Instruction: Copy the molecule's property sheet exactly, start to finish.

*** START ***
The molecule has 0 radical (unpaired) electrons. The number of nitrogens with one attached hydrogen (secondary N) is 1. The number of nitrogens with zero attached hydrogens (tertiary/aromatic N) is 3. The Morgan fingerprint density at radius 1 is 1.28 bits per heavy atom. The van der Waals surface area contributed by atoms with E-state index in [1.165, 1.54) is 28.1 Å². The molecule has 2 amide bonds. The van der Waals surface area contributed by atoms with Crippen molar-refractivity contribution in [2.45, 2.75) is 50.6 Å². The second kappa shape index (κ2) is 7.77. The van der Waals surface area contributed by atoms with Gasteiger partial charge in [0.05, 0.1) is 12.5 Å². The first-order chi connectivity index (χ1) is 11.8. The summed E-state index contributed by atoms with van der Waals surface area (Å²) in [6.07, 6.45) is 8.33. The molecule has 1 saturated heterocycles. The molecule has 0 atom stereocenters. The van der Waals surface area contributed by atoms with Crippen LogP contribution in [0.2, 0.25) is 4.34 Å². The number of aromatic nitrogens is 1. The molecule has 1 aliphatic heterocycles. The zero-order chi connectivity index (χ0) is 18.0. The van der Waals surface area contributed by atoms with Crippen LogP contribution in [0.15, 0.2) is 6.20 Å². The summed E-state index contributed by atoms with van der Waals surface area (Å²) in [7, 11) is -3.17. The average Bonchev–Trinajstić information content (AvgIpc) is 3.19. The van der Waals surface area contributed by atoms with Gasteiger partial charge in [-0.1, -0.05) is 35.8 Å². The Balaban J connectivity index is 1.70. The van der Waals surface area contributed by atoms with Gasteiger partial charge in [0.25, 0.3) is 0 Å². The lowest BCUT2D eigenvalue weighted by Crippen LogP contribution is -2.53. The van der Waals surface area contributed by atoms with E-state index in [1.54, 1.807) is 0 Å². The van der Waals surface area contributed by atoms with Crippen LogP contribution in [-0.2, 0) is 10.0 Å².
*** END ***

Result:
The molecule has 0 radical (unpaired) electrons. The number of nitrogens with one attached hydrogen (secondary N) is 1. The number of nitrogens with zero attached hydrogens (tertiary/aromatic N) is 3. The Morgan fingerprint density at radius 1 is 1.28 bits per heavy atom. The van der Waals surface area contributed by atoms with E-state index in [1.165, 1.54) is 28.1 Å². The molecule has 2 amide bonds. The van der Waals surface area contributed by atoms with Crippen molar-refractivity contribution in [2.45, 2.75) is 50.6 Å². The second kappa shape index (κ2) is 7.77. The van der Waals surface area contributed by atoms with Gasteiger partial charge in [0.05, 0.1) is 12.5 Å². The first-order chi connectivity index (χ1) is 11.8. The summed E-state index contributed by atoms with van der Waals surface area (Å²) in [6.07, 6.45) is 8.33. The molecule has 1 saturated heterocycles. The molecule has 0 atom stereocenters. The van der Waals surface area contributed by atoms with Crippen LogP contribution in [0.2, 0.25) is 4.34 Å². The number of aromatic nitrogens is 1. The molecule has 1 aliphatic heterocycles. The zero-order chi connectivity index (χ0) is 18.0. The van der Waals surface area contributed by atoms with Crippen LogP contribution in [0.15, 0.2) is 6.20 Å². The summed E-state index contributed by atoms with van der Waals surface area (Å²) in [7, 11) is -3.17. The average Bonchev–Trinajstić information content (AvgIpc) is 3.19. The van der Waals surface area contributed by atoms with Gasteiger partial charge in [-0.1, -0.05) is 35.8 Å². The Balaban J connectivity index is 1.70. The van der Waals surface area contributed by atoms with Gasteiger partial charge in [0.25, 0.3) is 0 Å². The lowest BCUT2D eigenvalue weighted by Crippen LogP contribution is -2.53. The van der Waals surface area contributed by atoms with E-state index in [1.54, 1.807) is 0 Å². The van der Waals surface area contributed by atoms with Crippen LogP contribution in [-0.2, 0) is 10.0 Å².